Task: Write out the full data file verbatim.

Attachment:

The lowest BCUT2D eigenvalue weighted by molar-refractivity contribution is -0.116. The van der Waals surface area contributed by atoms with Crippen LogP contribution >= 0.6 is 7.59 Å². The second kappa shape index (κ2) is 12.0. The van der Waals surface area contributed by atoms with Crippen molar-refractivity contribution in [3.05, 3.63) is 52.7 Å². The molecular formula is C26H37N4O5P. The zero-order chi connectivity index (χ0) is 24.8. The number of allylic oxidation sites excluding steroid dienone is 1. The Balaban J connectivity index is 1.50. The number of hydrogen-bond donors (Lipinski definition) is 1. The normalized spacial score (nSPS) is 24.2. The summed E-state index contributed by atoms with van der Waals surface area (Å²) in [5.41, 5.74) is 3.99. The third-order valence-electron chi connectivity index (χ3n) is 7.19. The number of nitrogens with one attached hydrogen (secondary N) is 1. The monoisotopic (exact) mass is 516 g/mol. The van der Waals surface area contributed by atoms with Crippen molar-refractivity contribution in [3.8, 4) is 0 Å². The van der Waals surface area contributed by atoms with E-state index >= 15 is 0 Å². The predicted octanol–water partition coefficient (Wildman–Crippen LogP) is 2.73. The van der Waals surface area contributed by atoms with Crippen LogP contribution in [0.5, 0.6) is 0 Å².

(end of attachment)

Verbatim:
The lowest BCUT2D eigenvalue weighted by molar-refractivity contribution is -0.116. The van der Waals surface area contributed by atoms with Crippen LogP contribution >= 0.6 is 7.59 Å². The second kappa shape index (κ2) is 12.0. The van der Waals surface area contributed by atoms with Crippen molar-refractivity contribution in [3.05, 3.63) is 52.7 Å². The molecular formula is C26H37N4O5P. The zero-order chi connectivity index (χ0) is 24.8. The number of allylic oxidation sites excluding steroid dienone is 1. The Balaban J connectivity index is 1.50. The number of hydrogen-bond donors (Lipinski definition) is 1. The normalized spacial score (nSPS) is 24.2. The summed E-state index contributed by atoms with van der Waals surface area (Å²) in [5.41, 5.74) is 3.99. The third-order valence-electron chi connectivity index (χ3n) is 7.19. The number of nitrogens with one attached hydrogen (secondary N) is 1. The monoisotopic (exact) mass is 516 g/mol. The van der Waals surface area contributed by atoms with Crippen molar-refractivity contribution in [3.8, 4) is 0 Å². The van der Waals surface area contributed by atoms with E-state index >= 15 is 0 Å². The predicted octanol–water partition coefficient (Wildman–Crippen LogP) is 2.73. The van der Waals surface area contributed by atoms with Crippen LogP contribution in [0.5, 0.6) is 0 Å².